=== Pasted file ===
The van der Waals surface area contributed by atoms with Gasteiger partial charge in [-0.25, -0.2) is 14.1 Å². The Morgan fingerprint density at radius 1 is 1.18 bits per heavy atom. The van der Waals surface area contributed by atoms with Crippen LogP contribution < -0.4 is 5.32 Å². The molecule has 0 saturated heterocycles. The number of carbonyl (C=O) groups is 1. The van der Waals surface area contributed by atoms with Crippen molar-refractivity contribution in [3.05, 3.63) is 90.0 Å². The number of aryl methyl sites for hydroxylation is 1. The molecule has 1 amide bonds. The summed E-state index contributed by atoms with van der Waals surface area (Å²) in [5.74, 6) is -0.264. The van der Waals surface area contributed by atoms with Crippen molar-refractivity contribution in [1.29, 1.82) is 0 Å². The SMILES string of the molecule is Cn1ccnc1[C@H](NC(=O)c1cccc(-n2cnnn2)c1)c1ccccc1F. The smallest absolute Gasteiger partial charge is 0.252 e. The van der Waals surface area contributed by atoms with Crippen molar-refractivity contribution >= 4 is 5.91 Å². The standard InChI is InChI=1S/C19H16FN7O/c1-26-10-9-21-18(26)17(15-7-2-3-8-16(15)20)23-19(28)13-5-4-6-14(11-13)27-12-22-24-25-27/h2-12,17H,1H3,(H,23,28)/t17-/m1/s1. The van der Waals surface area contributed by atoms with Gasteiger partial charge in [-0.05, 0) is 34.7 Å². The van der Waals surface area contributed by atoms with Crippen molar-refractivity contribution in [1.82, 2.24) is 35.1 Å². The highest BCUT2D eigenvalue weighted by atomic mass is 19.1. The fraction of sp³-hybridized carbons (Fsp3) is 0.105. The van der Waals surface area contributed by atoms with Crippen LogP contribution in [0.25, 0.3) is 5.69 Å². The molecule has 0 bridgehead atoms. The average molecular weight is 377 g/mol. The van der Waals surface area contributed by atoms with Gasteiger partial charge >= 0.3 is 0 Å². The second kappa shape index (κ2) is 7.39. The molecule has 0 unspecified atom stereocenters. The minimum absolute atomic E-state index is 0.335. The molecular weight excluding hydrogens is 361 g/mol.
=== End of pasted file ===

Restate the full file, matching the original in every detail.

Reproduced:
The van der Waals surface area contributed by atoms with Gasteiger partial charge in [-0.25, -0.2) is 14.1 Å². The Morgan fingerprint density at radius 1 is 1.18 bits per heavy atom. The van der Waals surface area contributed by atoms with Crippen LogP contribution < -0.4 is 5.32 Å². The molecule has 0 saturated heterocycles. The number of carbonyl (C=O) groups is 1. The van der Waals surface area contributed by atoms with Crippen molar-refractivity contribution in [3.05, 3.63) is 90.0 Å². The number of aryl methyl sites for hydroxylation is 1. The molecule has 1 amide bonds. The summed E-state index contributed by atoms with van der Waals surface area (Å²) in [5.74, 6) is -0.264. The van der Waals surface area contributed by atoms with Crippen molar-refractivity contribution in [1.29, 1.82) is 0 Å². The SMILES string of the molecule is Cn1ccnc1[C@H](NC(=O)c1cccc(-n2cnnn2)c1)c1ccccc1F. The smallest absolute Gasteiger partial charge is 0.252 e. The van der Waals surface area contributed by atoms with Crippen molar-refractivity contribution >= 4 is 5.91 Å². The standard InChI is InChI=1S/C19H16FN7O/c1-26-10-9-21-18(26)17(15-7-2-3-8-16(15)20)23-19(28)13-5-4-6-14(11-13)27-12-22-24-25-27/h2-12,17H,1H3,(H,23,28)/t17-/m1/s1. The van der Waals surface area contributed by atoms with Gasteiger partial charge in [-0.05, 0) is 34.7 Å². The van der Waals surface area contributed by atoms with Crippen molar-refractivity contribution in [1.82, 2.24) is 35.1 Å². The highest BCUT2D eigenvalue weighted by atomic mass is 19.1. The fraction of sp³-hybridized carbons (Fsp3) is 0.105. The van der Waals surface area contributed by atoms with Crippen LogP contribution in [0.25, 0.3) is 5.69 Å². The molecule has 0 bridgehead atoms. The average molecular weight is 377 g/mol. The van der Waals surface area contributed by atoms with Gasteiger partial charge >= 0.3 is 0 Å². The second kappa shape index (κ2) is 7.39. The molecule has 0 unspecified atom stereocenters. The minimum absolute atomic E-state index is 0.335. The molecular weight excluding hydrogens is 361 g/mol.